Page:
New York Gov. Andrew Cuomo and other so-called education “reformers” in the Empire State believe schools there are “in crisis.”  A lot of other misinformed critics of public education feel the same about their local schools.  A piece in The New York Times reports that “Data Suggests Otherwise.”  [Ed. note: Darn those facts!  They just get in the way!]  “But how bad is New York, really?  Relative to other states,” the author points out, “experts say, not that bad. But not that good, either.” The truth, as is often the case, lies somewhere in the middle.                Is Gov. Cuomo’s plan to increase student test scores from 20% to 50% as part of teacher evaluations more about politics than good pedagogy?  That’s the point of a commentary in a story from EDUCATION WEEK. “It’s sad,” the author concludes, “that we have an example where a governor of a state works so hard against the public school system instead of with them. Unfortunately as we move into yet another year where we find ourselves in the same vicious cycle that shows education is not on a pedagogical cycle, but a political one.”               Gov. Cuomo’s proposed remedy is drawing more and more criticism as its implications and impact are subjected to expert scrutiny.  Aaron Pallas is a professor of Sociology and Education at Teachers College, Columbia University.  He titles his commentary in THE HECHINGER REPORT Gov. Cuomo’s Wrong Diagnosis, Wrong Treatment for New York Schools” as he compares the governor’s action to what goes on in a hospital ER.   
Steven Singer writes some very creative, informative and entertaining material on his GADFLYONTHEWALLBLOG.  His latest effort is a satiric look, in the form of a play, about administering standardized tests.  He titles it “Confession of a Standardized Test Proctor.”  Try not to laugh too hard.  You’ll wake up the neighbors.
The Washington State Democratic Party voted to oppose the Common Core.  Anthony Cody, on his LIVING in Dialogue blog, described what they did and why.  “The Central Committee of the Washington State Democratic Party has passed a resolution that roundly condemns the Common Core standards,” Cody began. ” This is the first time a statewide Democratic Party committee has taken a public position against the Common Core, and it happened in the back yard of the Gates Foundation, which has provided the funding that made the national standards project possible. This could signal a sea-change for the beleaguered standards, because up until now, political opposition has been strongest in the Republican party.”               A follow-up piece on the same blog explains “How to Get Your State Democratic Party to Oppose Common Core.”  The co-authors provide a detailed 11-step process, including a copy of their successful resolution,  for accomplishing just such a feat and they draw on what happened in Washington State (see above) as their case study.  “In our opinion,” they relate, “the most crucial element of our success was the presence of real parents and real teachers speaking from their hearts about how Common Core harms their kids.  Without these parents and teachers we do not believe we could have been so successful.  The other important factor was the year we spent building our team and building support one person at a time and one legislative district at a time within the Democratic Party.”
A group of 18 education school deans has formed a new organization called Deans for Impact out of Austin, Texas.  Their goal is to design new teacher prep programs that make use of these core principles: “• Using common measures for gauging graduates’ classroom performance; • Collecting, sharing, and using data as a basis for making changes to programs; • Using research to identify the features of effective teacher-preparation programs; and • Being transparent about and accountable for results.”  Two of the founding members are from USC and LMU.
Things are starting to get nasty regarding the “opt-out” movement.  Diane Ravitch’s Blog reports that the Philadelphia Public Schools are threatening “disciplinary action” against teachers who inform parents of their rights to opt-out of standardized tests.  Ravitch reprints a news release from two teachers who are members of the Philadelphia Federation of Teachers.              Speaking of “nasty,” LAUSD Supt. Ramon Cortines blasted UTLA for its demand of a 8.5% salary increase among other proposals in addition to calls for a strike.  The district recently upped its offer to 4% from a previous 2% pay hike.  The two sides have been negotiating for months with no agreement in sight.  The details were provided in a story posted on the L.A. Times website yesterday evening.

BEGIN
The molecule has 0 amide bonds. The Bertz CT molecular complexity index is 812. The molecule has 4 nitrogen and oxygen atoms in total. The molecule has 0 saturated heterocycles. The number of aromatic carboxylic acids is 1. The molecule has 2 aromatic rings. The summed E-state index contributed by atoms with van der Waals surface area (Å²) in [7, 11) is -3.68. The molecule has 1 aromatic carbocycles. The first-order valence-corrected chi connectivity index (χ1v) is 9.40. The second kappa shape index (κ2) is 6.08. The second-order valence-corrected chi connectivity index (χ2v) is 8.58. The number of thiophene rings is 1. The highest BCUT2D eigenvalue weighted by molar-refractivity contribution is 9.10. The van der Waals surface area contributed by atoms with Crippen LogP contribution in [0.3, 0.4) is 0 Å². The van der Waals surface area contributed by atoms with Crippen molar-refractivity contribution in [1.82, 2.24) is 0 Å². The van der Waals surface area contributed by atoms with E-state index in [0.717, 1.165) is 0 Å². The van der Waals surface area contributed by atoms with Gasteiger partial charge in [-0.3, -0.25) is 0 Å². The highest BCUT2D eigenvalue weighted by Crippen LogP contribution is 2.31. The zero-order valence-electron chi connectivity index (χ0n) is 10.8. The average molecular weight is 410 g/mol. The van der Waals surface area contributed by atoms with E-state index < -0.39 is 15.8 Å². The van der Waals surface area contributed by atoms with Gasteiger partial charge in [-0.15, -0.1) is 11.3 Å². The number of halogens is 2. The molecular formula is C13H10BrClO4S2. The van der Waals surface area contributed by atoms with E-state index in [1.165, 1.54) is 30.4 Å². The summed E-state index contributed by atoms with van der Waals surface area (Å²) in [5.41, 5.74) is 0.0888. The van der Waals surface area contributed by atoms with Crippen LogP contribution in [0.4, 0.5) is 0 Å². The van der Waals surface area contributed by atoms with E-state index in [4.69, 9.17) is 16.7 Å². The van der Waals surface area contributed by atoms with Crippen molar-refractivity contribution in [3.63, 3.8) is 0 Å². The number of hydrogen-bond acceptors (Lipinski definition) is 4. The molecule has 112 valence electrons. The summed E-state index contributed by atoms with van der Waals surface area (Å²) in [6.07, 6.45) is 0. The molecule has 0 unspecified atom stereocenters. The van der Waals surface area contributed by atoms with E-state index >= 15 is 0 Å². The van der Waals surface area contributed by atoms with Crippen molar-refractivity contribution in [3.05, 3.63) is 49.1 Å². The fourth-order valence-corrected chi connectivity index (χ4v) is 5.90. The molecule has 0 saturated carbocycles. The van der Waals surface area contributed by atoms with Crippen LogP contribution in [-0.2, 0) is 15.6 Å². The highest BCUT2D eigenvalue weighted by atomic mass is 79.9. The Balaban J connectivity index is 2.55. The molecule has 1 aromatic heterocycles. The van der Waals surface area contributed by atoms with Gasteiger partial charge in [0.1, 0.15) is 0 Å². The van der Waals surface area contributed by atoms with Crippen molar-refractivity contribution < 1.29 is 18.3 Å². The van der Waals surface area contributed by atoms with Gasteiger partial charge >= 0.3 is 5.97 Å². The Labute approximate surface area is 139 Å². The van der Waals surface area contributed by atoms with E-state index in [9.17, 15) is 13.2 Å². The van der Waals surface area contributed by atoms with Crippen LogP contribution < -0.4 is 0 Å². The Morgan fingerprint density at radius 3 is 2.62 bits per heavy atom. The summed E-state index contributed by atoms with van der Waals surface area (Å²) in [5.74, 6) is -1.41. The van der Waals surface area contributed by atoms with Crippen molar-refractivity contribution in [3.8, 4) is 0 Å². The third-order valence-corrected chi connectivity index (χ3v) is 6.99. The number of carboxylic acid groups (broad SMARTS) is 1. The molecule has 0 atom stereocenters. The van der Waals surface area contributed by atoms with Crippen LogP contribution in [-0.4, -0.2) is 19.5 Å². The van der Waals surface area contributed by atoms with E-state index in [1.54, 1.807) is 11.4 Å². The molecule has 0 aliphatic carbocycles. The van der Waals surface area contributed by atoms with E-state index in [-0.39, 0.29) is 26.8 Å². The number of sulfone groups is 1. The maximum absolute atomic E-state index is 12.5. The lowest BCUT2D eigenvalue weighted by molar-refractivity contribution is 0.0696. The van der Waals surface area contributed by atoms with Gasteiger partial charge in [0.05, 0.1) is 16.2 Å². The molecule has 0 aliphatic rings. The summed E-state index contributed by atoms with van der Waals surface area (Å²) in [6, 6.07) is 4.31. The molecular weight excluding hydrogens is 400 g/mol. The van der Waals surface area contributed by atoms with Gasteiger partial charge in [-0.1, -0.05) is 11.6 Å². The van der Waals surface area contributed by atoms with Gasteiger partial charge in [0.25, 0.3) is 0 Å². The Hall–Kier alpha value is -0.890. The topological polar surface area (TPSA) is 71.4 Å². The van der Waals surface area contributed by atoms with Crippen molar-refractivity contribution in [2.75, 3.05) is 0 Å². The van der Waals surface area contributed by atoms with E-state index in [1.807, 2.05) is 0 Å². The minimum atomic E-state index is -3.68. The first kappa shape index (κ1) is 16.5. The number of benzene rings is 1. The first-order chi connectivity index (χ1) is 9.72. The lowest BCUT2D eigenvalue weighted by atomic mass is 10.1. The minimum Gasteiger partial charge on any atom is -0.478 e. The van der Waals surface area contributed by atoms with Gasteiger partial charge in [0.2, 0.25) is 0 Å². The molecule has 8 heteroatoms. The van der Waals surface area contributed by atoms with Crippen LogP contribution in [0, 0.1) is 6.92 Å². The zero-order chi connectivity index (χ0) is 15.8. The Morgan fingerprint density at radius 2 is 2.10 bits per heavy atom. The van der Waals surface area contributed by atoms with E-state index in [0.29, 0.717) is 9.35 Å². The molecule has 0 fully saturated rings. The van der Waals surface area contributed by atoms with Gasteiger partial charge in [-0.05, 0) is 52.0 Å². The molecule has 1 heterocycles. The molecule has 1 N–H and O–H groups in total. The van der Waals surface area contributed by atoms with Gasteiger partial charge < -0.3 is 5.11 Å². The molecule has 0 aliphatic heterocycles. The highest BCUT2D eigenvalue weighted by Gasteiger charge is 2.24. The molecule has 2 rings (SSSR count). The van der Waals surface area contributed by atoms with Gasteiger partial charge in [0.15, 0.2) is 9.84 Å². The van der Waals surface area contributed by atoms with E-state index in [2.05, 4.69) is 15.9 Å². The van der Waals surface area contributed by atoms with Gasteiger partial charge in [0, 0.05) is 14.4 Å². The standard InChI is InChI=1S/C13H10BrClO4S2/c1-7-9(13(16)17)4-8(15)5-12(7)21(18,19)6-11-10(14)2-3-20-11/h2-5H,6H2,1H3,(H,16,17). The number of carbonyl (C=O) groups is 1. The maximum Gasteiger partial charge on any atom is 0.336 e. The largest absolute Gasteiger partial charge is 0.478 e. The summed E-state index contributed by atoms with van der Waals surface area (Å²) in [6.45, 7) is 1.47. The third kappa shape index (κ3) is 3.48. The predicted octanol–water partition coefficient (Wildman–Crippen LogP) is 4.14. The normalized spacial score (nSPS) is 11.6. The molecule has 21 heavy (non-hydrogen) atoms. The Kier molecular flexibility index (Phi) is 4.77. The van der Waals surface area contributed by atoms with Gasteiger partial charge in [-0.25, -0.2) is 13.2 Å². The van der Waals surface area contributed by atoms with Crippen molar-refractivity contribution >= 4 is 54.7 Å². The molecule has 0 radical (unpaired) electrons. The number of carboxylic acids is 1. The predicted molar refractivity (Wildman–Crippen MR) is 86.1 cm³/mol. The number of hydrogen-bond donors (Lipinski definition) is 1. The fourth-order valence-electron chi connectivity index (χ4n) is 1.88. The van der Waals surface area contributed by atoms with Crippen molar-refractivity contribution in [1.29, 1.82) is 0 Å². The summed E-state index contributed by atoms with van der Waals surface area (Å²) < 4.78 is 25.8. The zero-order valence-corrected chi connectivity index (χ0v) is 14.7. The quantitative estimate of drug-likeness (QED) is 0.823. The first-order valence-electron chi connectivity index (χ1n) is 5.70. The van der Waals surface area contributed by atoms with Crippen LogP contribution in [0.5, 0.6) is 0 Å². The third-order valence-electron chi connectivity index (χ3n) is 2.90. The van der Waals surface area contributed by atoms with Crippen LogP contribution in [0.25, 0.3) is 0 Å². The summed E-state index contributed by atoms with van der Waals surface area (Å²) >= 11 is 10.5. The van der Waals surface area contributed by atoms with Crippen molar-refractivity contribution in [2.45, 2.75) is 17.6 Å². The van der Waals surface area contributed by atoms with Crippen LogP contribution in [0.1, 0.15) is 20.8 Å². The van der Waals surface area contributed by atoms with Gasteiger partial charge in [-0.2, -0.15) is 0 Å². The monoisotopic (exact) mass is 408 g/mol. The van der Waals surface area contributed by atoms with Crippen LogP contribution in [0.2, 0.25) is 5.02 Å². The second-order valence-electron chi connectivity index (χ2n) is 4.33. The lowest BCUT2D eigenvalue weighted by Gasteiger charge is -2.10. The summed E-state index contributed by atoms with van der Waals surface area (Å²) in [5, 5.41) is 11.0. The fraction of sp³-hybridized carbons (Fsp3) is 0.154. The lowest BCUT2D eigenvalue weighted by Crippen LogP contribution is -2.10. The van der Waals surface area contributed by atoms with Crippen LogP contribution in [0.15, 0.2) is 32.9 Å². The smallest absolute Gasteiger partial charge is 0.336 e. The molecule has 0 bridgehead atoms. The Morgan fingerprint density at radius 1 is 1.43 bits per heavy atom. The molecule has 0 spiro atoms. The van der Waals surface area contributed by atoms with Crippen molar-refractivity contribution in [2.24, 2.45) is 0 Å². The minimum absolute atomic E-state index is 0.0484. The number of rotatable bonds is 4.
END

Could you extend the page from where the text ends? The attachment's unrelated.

THE HECHINGER REPORT has a feature called “Education by the Numbers.”  The latest column is titled “Debunking One Myth About U.S. Teachers?”  What’s that myth?  That many new teacher candidates come from the lowest rungs of their entering classes based on SAT and ACT scores.  Based on some new research published last month, the author points out that “. . . . in 1999 almost 30 percent of new teachers came from the bottom third, as measured by SAT scores. Another thirty percent came from the top third. Ten years later, in 2010, the number of new teachers coming from the top third had risen dramatically, to more than 40 percent. And fewer than 20 percent of new teachers scored in the bottom third.”
Need some tips/advice on how to mentor a new teacher?  The author of this item from EDUCATION WEEK is a National Board-certified teacher from Illinois who has taught high school and community college math and is currently a full-time teacher mentor specialist.  He offers 12 ideas on how to work with that new teacher.  “Over the years,” he reveals, “I have formally mentored more than 30 teachers new to our district. I learned the happy truth that mentors get as much—if not more—out of the relationship than the mentee does. It is a role I encourage all willing teachers to embrace.”               Speaking of novice educators.  The same publication offers a story on how new district superintendents are being trained for their positions under a new program created by the American Association of School Administrators.  “Guided by mentors and guest instructors who are all current or former schools chiefs,” the article explains, “the 28 novice superintendents in AASA’s program have been steeped in finance and business-management practices and have reviewed case studies on effective communication and school board relations.”
The Oklahoma PTA is suggesting parents opt their children out of field testing of standardized assessments in that state.  Diane Ravitch’s Blog printed a statement from the president of that organization.  “Oklahoma PTA believes,” he maintains, “that parents have the right to make informed decisions regarding whether or not their child provides unpaid research to the billion-dollar testing industry. They deserve the opportunity to opt their child out of the field test.”
And finally, a previous article in the “Ed News” highlighted the growing turnover among school superintendents, particularly in large urban districts.  EDUCATION WEEK points out that the trend is beginning to be seen among state school chiefs too.  “A recent spate of departures,” it begins, “by prominent state schools chiefs—including John B. King in New York and Kevin S. Huffman in Tennessee—is focusing attention on a turnover rate that now rivals the chronically high churn among urban superintendents.”
 Dave Alpert
(Occidental College, ’71)
 That’s me working diligently on the blog.